2. van Fraassen agrees with realists that we should interpret scientific claims about unobservables literally. The positivists were forced to interpret such claims as really being about sensory experiences, but van Fraassen thinks that this is a mistake.
3. van Fraassen says that we should understand realism as holding that it is part of the aim of science that the claims it makes about unobservable as well as observable entities are literally true. Realism holds further that to accept a scientific theory is to believe that these claims are true. To understand the contrast he draws between realism and constructive empiricism, we need to know what he means by empirical adequacy: a theory is empirically adequate if the claims it makes about observable entities (whether actually observed or not) are true, regardless of whether its claims about unobservable phenomena are true or false. With this notion in hand, van Fraassen can explain that constructive empiricism holds that scientific theories aim at theories that are empirically adequate (rather than true simpliciter), and that the only belief involved in acceptance of a scientific theory is belief that the theory is empirically adequate. Thus the constructive empiricist agrees with the realist concerning observable entities, but is an agnostic about scientific claims about unobservables.
4. A feature of van Fraassen's view that some find puzzling is the sharp contrast he draws between unobservable entities, and entities that are observable but have not actually been observed. It might seem that van Fraassen's arguments that we should have beliefs about the truth of claims about observable things that we have not yet observed would push him in the direction of full-fledged realism, while his arguments for not having beliefs about unobservable entities would push him toward skepticism about anything we haven't observed. It is an interesting issue how stable his position is; one might think it will have a tendency to tip in one direction or the other.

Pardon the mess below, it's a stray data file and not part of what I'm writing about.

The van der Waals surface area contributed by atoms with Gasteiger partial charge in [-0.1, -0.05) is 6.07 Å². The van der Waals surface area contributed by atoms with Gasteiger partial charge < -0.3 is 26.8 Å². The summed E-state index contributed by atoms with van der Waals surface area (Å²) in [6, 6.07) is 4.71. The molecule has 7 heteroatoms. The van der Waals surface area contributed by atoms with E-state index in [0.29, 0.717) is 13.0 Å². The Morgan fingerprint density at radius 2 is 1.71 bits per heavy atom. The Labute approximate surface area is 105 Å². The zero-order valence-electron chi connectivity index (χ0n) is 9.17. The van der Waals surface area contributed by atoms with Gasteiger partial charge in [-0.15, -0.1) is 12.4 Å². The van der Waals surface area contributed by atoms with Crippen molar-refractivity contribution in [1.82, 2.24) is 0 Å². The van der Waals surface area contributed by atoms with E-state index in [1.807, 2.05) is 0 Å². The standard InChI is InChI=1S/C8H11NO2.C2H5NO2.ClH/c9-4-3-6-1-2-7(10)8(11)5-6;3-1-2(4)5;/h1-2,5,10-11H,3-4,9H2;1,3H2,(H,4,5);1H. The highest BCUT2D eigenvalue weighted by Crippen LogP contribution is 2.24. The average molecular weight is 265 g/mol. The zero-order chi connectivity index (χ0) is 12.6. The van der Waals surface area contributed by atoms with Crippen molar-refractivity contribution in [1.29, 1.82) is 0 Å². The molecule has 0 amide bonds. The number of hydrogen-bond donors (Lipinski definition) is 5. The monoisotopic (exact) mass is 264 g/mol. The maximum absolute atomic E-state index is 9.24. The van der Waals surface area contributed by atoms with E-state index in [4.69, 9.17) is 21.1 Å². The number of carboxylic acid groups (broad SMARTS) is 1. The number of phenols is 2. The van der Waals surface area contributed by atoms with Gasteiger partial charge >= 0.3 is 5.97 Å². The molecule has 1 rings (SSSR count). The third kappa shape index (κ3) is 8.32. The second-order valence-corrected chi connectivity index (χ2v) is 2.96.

A theological analogy van Fraassen mentions briefly may be helpful in thinking about his view. Scientific realism is somewhat like religious fundamentalism: the doctrines in question are interpreted literally, and believed to be true. Some forms of anti-realism, e.g. fictionalism, are analogous to atheism: the doctrines are interpreted literally, and believed to be false. Still others are like liberal theology (e.g. Bultmann's "demythologized" Christianity): the doctrines in question are held to be true, but only if interpreted nonliterally. van Fraassen's version of anti-realism is most like agnosticism, which interprets the doctrines literally but withholds both belief and disbelief.
|claims about unobservables are:||
can't tell (and don't care)
[cf. liberal theology]